11. A computer program product for evaluating the quality of an image, the computer program product comprising a computer readable storage medium having a computer program stored thereon for performing the steps of:
obtaining the image;
analyzing the digital image using a first mental representation based upon a first level of human visual processing of an image to obtain a first perceptual image analysis measure;
analyzing the digital image using a second mental representation based upon a second level of human visual processing of an image to obtain a second perceptual image analysis measure; and
determining an image quality evaluation measure based upon the first perceptual image analysis measure and the second perceptual image analysis measure,
wherein The first and second mental representations are based upon different levels of human visual processing.
12. The computer program product of claim 11, wherein the first level mental representation is based upon at least one of the object and category levels of human visual perception.
13. The method of claim 11, wherein one of the first and second levels is based upon a sensory array level of human visual perception.
14. The method of claim 11, wherein the first level of mental representation is of a higher order than the second level of mental representation.
15. The method of claim 11, further comprising the step of analyzing the digital image using at least one additional mental representation each mental representation being based upon a level of human visual processing of an image that has not yet been used to analyze the image and determining a perceptual image analysis measure for the image.
16. The method of claim 11, further comprising the step of defining a subject area in the image and wherein one of the steps analyzing the digital image analyzes the digital image in part based upon the defined subject area.
17. The method of claim 1, wherein the step of determining an overall image quality measure comprises the first image quality measure and the second image quality measure using a weighted combination wherein the weights are based upon statistic analysis of user reaction to sample images.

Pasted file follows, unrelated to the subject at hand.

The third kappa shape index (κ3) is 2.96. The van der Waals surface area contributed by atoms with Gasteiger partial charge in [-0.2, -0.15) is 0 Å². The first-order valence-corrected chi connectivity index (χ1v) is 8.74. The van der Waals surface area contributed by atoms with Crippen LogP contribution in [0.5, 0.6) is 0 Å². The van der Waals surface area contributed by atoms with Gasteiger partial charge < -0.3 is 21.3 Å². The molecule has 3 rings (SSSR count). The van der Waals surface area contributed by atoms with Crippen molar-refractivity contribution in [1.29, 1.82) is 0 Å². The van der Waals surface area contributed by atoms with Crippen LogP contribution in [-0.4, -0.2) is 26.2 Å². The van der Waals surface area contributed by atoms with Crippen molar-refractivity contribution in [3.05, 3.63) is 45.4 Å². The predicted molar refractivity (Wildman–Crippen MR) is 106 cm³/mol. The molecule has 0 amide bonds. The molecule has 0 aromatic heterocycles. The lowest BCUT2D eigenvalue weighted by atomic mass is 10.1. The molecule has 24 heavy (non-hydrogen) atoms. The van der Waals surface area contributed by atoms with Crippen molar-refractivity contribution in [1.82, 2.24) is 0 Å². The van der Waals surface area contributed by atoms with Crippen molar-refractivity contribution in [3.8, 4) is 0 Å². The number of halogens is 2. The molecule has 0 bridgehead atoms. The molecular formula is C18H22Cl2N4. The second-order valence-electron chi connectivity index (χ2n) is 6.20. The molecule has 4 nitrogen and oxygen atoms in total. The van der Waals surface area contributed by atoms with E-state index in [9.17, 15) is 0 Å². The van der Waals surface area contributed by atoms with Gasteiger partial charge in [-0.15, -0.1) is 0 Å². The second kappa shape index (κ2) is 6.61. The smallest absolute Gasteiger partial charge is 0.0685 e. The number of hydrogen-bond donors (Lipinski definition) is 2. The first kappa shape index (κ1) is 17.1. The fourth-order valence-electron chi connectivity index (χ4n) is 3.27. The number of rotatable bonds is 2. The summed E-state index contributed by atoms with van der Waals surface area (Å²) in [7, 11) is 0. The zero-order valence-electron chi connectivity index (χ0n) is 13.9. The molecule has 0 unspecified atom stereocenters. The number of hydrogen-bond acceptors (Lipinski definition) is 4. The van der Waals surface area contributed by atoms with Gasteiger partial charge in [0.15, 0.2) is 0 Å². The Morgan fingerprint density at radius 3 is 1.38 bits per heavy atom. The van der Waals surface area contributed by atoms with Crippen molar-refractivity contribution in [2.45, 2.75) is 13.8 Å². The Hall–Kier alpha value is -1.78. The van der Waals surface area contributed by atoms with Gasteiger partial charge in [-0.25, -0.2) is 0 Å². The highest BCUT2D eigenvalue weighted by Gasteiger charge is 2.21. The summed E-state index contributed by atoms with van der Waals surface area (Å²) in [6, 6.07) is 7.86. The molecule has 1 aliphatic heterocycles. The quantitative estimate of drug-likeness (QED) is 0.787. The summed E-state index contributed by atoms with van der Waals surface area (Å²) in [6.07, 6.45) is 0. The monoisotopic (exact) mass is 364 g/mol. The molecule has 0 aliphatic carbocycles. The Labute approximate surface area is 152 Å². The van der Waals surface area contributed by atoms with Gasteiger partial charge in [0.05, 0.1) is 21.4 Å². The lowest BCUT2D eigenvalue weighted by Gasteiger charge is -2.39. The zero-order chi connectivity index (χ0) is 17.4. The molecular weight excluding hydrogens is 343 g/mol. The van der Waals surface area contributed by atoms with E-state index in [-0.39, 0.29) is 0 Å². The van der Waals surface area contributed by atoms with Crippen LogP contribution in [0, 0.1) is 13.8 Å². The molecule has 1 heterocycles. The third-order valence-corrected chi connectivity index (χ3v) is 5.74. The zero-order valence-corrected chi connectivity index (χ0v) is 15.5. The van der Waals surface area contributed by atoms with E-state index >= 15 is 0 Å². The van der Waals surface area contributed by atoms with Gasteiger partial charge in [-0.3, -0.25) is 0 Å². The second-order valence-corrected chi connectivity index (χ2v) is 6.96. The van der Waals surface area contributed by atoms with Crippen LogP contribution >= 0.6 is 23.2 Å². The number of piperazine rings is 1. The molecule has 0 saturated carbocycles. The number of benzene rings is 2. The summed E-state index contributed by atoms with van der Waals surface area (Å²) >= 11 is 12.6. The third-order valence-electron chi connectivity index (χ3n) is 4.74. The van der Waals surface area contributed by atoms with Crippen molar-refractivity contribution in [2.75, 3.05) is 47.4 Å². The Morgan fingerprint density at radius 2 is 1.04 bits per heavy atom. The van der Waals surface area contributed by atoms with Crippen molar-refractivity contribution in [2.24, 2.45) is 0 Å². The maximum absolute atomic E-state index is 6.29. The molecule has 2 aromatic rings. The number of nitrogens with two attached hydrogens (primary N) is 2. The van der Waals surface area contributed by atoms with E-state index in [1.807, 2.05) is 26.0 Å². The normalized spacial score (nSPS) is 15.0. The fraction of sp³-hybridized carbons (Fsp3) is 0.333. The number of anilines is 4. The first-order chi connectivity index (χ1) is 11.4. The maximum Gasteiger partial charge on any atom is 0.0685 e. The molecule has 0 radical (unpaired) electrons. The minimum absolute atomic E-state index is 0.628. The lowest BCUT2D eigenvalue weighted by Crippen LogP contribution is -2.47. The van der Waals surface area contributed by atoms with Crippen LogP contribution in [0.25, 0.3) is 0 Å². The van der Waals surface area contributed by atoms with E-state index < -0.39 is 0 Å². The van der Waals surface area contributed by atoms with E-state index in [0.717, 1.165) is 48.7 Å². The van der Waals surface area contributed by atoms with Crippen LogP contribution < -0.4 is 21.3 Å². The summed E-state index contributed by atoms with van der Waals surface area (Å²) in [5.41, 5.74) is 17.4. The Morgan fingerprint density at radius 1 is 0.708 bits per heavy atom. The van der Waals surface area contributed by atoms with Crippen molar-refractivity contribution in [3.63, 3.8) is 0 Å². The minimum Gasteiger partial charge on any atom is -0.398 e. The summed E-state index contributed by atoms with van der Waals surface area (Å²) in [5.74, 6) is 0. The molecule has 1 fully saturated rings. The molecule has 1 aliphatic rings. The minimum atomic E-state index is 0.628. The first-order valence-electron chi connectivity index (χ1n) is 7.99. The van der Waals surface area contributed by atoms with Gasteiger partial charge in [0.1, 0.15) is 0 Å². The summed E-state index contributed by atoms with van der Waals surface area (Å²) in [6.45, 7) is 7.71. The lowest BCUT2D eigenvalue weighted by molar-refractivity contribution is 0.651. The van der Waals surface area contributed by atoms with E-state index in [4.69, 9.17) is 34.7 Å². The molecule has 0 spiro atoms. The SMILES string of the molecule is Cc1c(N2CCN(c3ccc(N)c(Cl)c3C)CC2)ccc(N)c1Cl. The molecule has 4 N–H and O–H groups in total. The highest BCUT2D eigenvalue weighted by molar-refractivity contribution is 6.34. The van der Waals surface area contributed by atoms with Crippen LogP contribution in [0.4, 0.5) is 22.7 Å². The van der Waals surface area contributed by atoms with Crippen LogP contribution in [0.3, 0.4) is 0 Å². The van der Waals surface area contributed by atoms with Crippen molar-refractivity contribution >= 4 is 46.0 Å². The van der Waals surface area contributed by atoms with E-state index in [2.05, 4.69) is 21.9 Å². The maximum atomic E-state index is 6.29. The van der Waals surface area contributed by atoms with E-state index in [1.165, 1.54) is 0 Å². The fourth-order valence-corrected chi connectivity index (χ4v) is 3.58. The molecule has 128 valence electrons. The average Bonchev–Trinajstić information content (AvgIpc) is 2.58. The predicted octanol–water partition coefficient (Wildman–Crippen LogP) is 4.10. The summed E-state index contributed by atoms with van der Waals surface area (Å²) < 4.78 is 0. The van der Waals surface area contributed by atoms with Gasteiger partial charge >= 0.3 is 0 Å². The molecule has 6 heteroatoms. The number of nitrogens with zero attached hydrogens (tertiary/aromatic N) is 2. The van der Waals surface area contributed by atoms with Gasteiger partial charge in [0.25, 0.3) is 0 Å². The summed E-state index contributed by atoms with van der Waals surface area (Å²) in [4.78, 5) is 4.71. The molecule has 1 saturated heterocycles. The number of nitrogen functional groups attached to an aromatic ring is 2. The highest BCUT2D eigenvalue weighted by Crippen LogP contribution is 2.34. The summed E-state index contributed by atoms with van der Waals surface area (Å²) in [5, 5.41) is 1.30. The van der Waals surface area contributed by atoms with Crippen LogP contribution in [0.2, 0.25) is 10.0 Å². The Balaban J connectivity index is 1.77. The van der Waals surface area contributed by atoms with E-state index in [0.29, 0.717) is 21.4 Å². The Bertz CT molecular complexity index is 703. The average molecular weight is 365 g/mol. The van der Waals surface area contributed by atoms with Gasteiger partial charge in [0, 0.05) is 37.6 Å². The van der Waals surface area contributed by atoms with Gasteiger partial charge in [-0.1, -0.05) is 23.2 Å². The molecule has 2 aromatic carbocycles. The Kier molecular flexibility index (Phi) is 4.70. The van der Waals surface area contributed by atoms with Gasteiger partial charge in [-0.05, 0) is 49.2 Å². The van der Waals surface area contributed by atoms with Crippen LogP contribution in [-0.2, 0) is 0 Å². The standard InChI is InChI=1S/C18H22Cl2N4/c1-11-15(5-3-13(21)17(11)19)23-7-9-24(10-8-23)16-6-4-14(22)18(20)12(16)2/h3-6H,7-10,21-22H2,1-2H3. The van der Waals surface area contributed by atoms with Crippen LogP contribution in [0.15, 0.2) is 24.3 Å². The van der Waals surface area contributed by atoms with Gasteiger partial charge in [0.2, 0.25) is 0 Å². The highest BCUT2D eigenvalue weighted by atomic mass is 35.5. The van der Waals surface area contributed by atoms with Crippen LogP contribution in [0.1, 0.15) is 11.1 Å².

18. A computer program product for evaluating quality of a digital image, the computer program product comprising a computer readable storage medium having a computer program stored thereon for performing the steps of:
determining a set of perceptual image analysis representations to be used in evaluating an image with each perceptual image analysis representation being based upon a different level of human image perception;
identifying a set of image elements for use in anaylzing the image with respect to each of the perceptual image analysis representations in the set;
obtaining the objectively measurable image features of the identified elements;
analyzing the features obtained for each determined perceptual image analysis representation to determine an image quality measure for each perceptual image analysis representation; and
determining an overall image analysis measure based upon the determined image quality measures.
19. The computer program product of claim 18, further comprising the step of defining a subject area in the image and wherein the step of analyzing the features obtained for at least one of the determined perceptual image analysis representations includes the step of analyzing the features obtained for the at least one determined perceptual image analysis is based upon the defined subject area.
20. The computer program product of claim 19, further comprising the step of converting the digital image into an intermediate form and wherein the step of obtaining the objectively measurable features, comprises obtaining the objectively measurable features from the intermediate form digital image.
Description
FIELD OF THE INVENTION

The invention relates to the field automatic image processing, and more specifically to the automatically determining a perceived quality of images.

BACKGROUND OF THE INVENTION

Rapidly growing numbers of applications and services related to digital imaging and digital photography emphasize the output image quality as one of their most important product attributes. Delivery of these applications and services require the development of elaborate image processing techniques to maintain and, if necessary, enhance the perceived image quality of each individual image. An intelligent image processing system, that can selectively apply specific image processing or image enhancement techniques to any given image can potentially save processing time associated with the application of image processing algorithms, and can improve customer satisfaction by enhancing the perceived quality of pictures that will benefit from this processing. Predicting perceived quality from image data in an automatic fashion, and determining a particular image characteristic or attribute that may need improvement, therefore becomes an increasingly important part of such an intelligent imaging system.

There currently exist several directions in pictorial image quality research that were initially developed for specific purposes. These approaches are usually implemented in conjunction with certain experimental methods and empirical models used to explain the data. Among them we can differentiate.